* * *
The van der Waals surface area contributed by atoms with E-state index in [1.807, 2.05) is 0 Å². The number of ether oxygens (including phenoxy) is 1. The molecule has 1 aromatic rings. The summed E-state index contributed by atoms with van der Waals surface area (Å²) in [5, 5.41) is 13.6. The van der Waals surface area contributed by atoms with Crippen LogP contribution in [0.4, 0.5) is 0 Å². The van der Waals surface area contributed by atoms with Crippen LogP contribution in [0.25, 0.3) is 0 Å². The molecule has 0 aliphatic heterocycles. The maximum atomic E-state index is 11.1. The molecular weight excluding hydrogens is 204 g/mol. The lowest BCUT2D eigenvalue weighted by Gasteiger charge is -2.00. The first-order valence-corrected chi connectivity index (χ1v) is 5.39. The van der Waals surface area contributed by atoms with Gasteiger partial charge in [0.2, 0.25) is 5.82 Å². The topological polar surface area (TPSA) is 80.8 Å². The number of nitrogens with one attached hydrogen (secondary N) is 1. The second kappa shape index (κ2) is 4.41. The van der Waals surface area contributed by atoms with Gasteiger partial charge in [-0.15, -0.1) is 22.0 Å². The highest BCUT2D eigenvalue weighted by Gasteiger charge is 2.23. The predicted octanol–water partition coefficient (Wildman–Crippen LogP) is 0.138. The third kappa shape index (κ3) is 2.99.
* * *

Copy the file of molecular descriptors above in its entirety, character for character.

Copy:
The van der Waals surface area contributed by atoms with E-state index in [1.807, 2.05) is 0 Å². The number of ether oxygens (including phenoxy) is 1. The molecule has 1 aromatic rings. The summed E-state index contributed by atoms with van der Waals surface area (Å²) in [5, 5.41) is 13.6. The van der Waals surface area contributed by atoms with Crippen LogP contribution in [0.4, 0.5) is 0 Å². The van der Waals surface area contributed by atoms with Crippen LogP contribution in [0.25, 0.3) is 0 Å². The molecule has 0 aliphatic heterocycles. The maximum atomic E-state index is 11.1. The molecular weight excluding hydrogens is 204 g/mol. The lowest BCUT2D eigenvalue weighted by Gasteiger charge is -2.00. The first-order valence-corrected chi connectivity index (χ1v) is 5.39. The van der Waals surface area contributed by atoms with Gasteiger partial charge in [0.2, 0.25) is 5.82 Å². The topological polar surface area (TPSA) is 80.8 Å². The number of nitrogens with one attached hydrogen (secondary N) is 1. The second kappa shape index (κ2) is 4.41. The van der Waals surface area contributed by atoms with Gasteiger partial charge in [-0.15, -0.1) is 22.0 Å². The highest BCUT2D eigenvalue weighted by Gasteiger charge is 2.23. The predicted octanol–water partition coefficient (Wildman–Crippen LogP) is 0.138. The third kappa shape index (κ3) is 2.99.